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Hybla Valley, VA, United States

Gorman J.A.,Dominion Engineering Inc.
Corrosion | Year: 2015

In order to provide background for a review of stress corrosion cracking (SCC) in nuclear power plants, a review is first presented of the history of occurrence of SCC in fossil fired power plants and a few related applications. The historical development of SCC in nuclear power plants is then described. The many materials and components that have been affected by SCC over the years are identified, as are the material, stress, and environmental factors involved. A particular focus of this monograph is the question of how it happened that materials with significant susceptibility to SCC were used for so many important structural applications in nuclear power plants. To address this question, the historical development of both pressurized water reactor designs and boiling water reactor designs is reviewed. The review covers factors such as the material types selected for test and use, the operating temperatures used as the designs evolved, and the qualification tests and prior operating experience that were relied upon for selection of materials. Some conclusions as to the factors involved in the choice of materials that turned out to be susceptible to SCC are presented, together with some suggestions for how to minimize such problems in the future. © 2015, NACE International.

Broussard J.E.,Dominion Engineering Inc.
American Society of Mechanical Engineers, Pressure Vessels and Piping Division (Publication) PVP | Year: 2015

The residual stresses imparted by the welding process are a principal factor in the process of primary water stress corrosion cracking (PWSCC) of Alloy 82/182 nickel-alloy (i.e., dissimilar metal or DM) piping butt welds in PWRs. While Section XI of the ASME Code requires that residual stresses are considered in crack growth calculations, there is little guidance or requirement on how to calculate them. Analytical models are frequently used to simulate the welding process in order to predict the residual stress distribution in the weld and base material as an input to crack growth calculations. The crack growth calculations, in turn, have demonstrated a high sensitivity to the welding residual stress distribution inputs. While significant progress has been made in understanding and reducing the variability in calculated residual stress among modelers as well as the variability in measured residual stress among different techniques, there remains some uncertainty regarding any given measured or calculated distribution. A feasible alternative to calculating through-wall stress distributions with analytical models on a case-by-case basis is to develop a set of standardized through-wall stress distributions that are applicable to DM welds. Examples of standardized through-wall distributions for residual stress are found in numerous consensus code and standards. The benefit of established through-wall stress distributions is that evaluations for flaws in welds would start from a uniform basis on one of the key inputs to the crack growth calculation, reducing the time required to perform and review flaw evaluations. This paper presents and describes the technical basis for a set of through-wall distributions for common DM welds found in the US nuclear industry. The basis of the distributions include the results of analytical models, including uncertainty, as well as measured data for through-wall stress in DM welds. Copyright © 2015 by ASME.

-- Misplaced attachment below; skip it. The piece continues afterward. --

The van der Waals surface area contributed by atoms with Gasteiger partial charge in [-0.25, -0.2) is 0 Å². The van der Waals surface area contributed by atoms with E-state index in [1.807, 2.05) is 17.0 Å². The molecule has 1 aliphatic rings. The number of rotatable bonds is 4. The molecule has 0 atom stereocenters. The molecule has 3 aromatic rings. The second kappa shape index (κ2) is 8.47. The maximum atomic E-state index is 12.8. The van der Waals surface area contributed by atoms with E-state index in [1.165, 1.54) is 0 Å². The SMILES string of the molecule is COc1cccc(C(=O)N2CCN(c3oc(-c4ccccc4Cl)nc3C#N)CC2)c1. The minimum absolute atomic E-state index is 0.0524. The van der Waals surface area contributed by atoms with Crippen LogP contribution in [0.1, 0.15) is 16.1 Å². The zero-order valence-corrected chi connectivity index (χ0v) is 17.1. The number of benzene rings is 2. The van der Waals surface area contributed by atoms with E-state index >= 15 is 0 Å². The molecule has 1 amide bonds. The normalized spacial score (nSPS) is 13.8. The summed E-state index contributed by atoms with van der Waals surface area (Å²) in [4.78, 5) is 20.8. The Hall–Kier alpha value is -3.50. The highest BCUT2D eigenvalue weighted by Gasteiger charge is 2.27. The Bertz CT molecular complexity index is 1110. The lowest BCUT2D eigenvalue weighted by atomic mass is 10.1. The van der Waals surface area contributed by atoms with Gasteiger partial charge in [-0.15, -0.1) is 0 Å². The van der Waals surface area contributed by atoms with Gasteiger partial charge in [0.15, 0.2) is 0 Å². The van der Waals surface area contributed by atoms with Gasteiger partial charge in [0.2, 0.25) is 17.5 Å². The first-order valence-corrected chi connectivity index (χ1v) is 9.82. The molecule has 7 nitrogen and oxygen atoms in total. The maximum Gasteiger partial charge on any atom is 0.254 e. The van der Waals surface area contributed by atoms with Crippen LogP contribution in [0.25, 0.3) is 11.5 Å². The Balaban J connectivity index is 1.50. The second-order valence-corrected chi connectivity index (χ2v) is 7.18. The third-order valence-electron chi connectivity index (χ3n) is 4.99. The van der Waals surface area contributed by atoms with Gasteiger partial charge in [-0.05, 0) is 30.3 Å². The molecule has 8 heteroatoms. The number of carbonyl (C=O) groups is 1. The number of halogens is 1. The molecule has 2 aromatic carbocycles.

Dominion Engineering Inc. | Date: 2014-03-14

A method of cleaning a vessel having deposits on an interior surface includes removably bonding an ultrasonic transducer to an external wall of the vessel and using the ultrasonic transducer to produce ultrasonic energy coupled into the vessel wall such that at least a portion of the ultrasonic energy is transmitted to the interior surface.

Dominion Engineering Inc. | Date: 2013-07-25

An aqueous cleaning solution that has been previously used to remove deposits from a nuclear steam generator (or other vessel) is reused after being transferred from the steam generator into an external vessel. The spent cleaning solution may be reconditioned and reused in a further cleaning of the same steam generator or a different steam generator. The different cleanings being accomplished by the cleaning solution may be of the same type or different types (e.g., iron oxide removal and/or copper removal).

Dominion Engineering Inc. | Date: 2010-12-13

An improved scale conditioning composition and method is disclosed that results in improved dissolution and disruption of tube scale, hardened sludge and other deposits composed primarily of highly densified magnetite such as those found in heat exchange vessels, particularly steam generators. After treatment with the advanced scale conditioning composition, these magnetite rich deposits are more easily removed using known and commercially available high pressure hydro-mechanical cleaning techniques. The present invention further provides effective cleaning in a short period of time and at relatively low temperatures, while reducing the amount of waste produced and reducing the resulting corrosion of carbon and low alloy steel components within the steam generator during the cleaning process.

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